Trans Bhutan Trail announced the appointment of Renuka Natu Travel Relations as Market Advisor for India.
Renuka Natu brings with her over 25 years of travel trade experience along with in-depth knowledge of the travel pattern in India.
Following a generation of disuse, the Trail will be launched in fall, 2022. Travellers will now be able to see some of the remotest parts of this last Shangrilla, hidden deep in the Eastern Himalayas – and, importantly, it will also enable the children of Bhutan to walk in the footsteps of their revered ancestors.
The Trans Bhutan Trail, with origins that go back at least 500 years, will offer walkers and mountain bikers the opportunity to explore Bhutan’s rich culture and heritage and to see the country in an authentic and sustainable way. The Trail presents a rich experience for birdwatchers and botanists, photographers, rafters, and runners, as well as for those seeking a spiritual, wellness, or religious journey.
Restoring the Trans Bhutan Trail
The Trail is a path that travels through Central Bhutan and its history, with some 400 historic and cultural sites identified along the route to date. Connecting fortresses – called Dzongs.
In 2018, fuelled by the vision of His Majesty the King, the Bhutan Canada Foundation (BCF) Bhutan Canada Foundation (BCF), led the restoration initiative in 2019 with support from the Tourism Council of Bhutan.
After four years of extremely hard work in reviving this 403 km long cultural heritage, the Trail will once again welcome travellers and pilgrims, while also providing mountain bikers and hikers the opportunity to explore and connect with parts of Bhutan seldom visited by foreigners.
Sam Blyth, Chair of BCF and lead donor to the Trans Bhutan Trail, comments: “We are very proud of the huge efforts taken by all involved to re-open such an important and ancient cultural icon in Bhutan’s history. Spanning the world’s sole carbon-negative country, not only has the Trail allowed the Bhutanese to rediscover generations’ worth of ancient stories and their history, but it also highlights the Kingdom’s core principles of sustainability by delivering a major project focused wholly on sustainable tourism.’
He went on to say, “The aim is to preserve the trail not only out of respect for Bhutan’s ancestors, but also to celebrate the Trail as a connection between communities. This restoration project is our personal gift to Bhutan.”
He added, “Our hope is that it will become known, over the years to come, as one of the great walks of the world, and that it will give future generations of Bhutanese people great pride in their country and in its way of thinking. We believe that it will also encourage many to train as specialist guides and thus to gain worthwhile and interesting employment on the Trail.”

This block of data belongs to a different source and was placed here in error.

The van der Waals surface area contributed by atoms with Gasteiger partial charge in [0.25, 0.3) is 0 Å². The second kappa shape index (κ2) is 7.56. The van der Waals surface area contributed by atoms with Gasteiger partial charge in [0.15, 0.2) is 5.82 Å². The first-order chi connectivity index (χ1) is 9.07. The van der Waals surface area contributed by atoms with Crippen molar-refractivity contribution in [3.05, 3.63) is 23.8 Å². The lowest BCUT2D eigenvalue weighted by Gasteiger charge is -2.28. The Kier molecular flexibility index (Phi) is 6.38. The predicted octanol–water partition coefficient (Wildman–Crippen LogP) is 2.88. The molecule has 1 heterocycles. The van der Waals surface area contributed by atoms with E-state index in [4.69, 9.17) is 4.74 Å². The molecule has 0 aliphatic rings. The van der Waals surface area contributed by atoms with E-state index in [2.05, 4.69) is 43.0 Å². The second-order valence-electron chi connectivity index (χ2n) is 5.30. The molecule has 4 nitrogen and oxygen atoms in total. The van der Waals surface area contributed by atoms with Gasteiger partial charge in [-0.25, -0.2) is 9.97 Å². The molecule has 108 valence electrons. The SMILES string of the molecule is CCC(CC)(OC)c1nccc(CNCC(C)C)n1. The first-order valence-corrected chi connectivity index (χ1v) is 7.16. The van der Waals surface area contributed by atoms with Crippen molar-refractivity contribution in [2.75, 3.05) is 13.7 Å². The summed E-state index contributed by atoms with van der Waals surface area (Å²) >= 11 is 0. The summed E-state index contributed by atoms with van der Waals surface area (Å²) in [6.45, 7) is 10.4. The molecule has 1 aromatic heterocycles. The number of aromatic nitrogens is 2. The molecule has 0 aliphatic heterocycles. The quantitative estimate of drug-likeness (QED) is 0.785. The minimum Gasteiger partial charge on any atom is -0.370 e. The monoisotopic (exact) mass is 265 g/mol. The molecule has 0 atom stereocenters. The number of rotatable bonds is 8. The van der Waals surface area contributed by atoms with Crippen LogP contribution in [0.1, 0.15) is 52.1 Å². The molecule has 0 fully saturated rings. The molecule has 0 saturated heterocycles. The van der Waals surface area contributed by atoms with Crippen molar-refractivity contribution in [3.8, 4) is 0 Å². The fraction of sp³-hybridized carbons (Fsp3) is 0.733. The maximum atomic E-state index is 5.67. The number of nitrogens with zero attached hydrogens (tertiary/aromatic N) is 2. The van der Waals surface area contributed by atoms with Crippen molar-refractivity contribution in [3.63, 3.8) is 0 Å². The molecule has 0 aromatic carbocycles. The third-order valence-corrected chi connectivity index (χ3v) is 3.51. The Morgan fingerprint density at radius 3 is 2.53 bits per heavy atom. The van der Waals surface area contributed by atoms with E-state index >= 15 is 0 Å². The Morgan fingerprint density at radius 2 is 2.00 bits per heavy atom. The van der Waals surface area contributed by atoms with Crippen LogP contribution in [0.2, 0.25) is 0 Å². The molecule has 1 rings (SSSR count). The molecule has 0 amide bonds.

Sustainability, Responsible Tourism, and Education.
Reflecting the country’s key philosophy of Gross National Happiness, the Trail has similar values and aims to protect, preserve and celebrate Bhutan’s environment and heritage, with a key focus on sustainability, conservation and education.
A core purpose of restoring the Trail is to create new socio-economic opportunities for the local community and to make a significant contribution toward sustainable development in Bhutan’s rural areas. Economic benefit will flow directly into the local communities, whether via visitor homestays, visitors buying supplies locally for multi-day trips, or visitors employing a local guide.
To support youth and community-based education, the Trans Bhutan Trail is also providing educational opportunities to schools, scout groups, and others along the Trail, including a curriculum that incorporates studying local and regional flora and fauna, low-impact trekking, survival skills, first-aid and cultural history in the region.
How to experience the Trail
All aspects of guided walking and biking on the Trail can be arranged directly via the Trans Bhutan Trail on a not-for-profit basis, with all proceeds flowing back to create a sustainable future for The Trail and the communities along with it. With its own sustainability fund to ensure that the Trail will be properly maintained for generations to come, visitors booking a journey directly with the Trans Bhutan Trail will play a vital role in the Trail’s future.
Truly intrepid travellers can walk the entire Trail in just over a month. Crossing nine dzongkhags (districts), 28 gewogs (local governments), two municipalities, and one national park, people can walk across the country from Haa in the west to Trashigang in the east. In doing so, they will enjoy vast views of the Himalayas, stunning landscapes, and biodiversity throughout, and will also traverse several of Bhutan’s climate zones, which range from subtropical to high alpine.
Half-day and full-day treks are also possible, with three, four, or seven-day hikes expected to be popular options with many visitors. Accommodation along the way will be offered in signature campsites, homestays, and hotels. Travellers can enter Bhutan via direct flights from New Delhi and Calcutta.
As our closest neighbor, Bhutan is also accessible via land from Assam and West Bengal.
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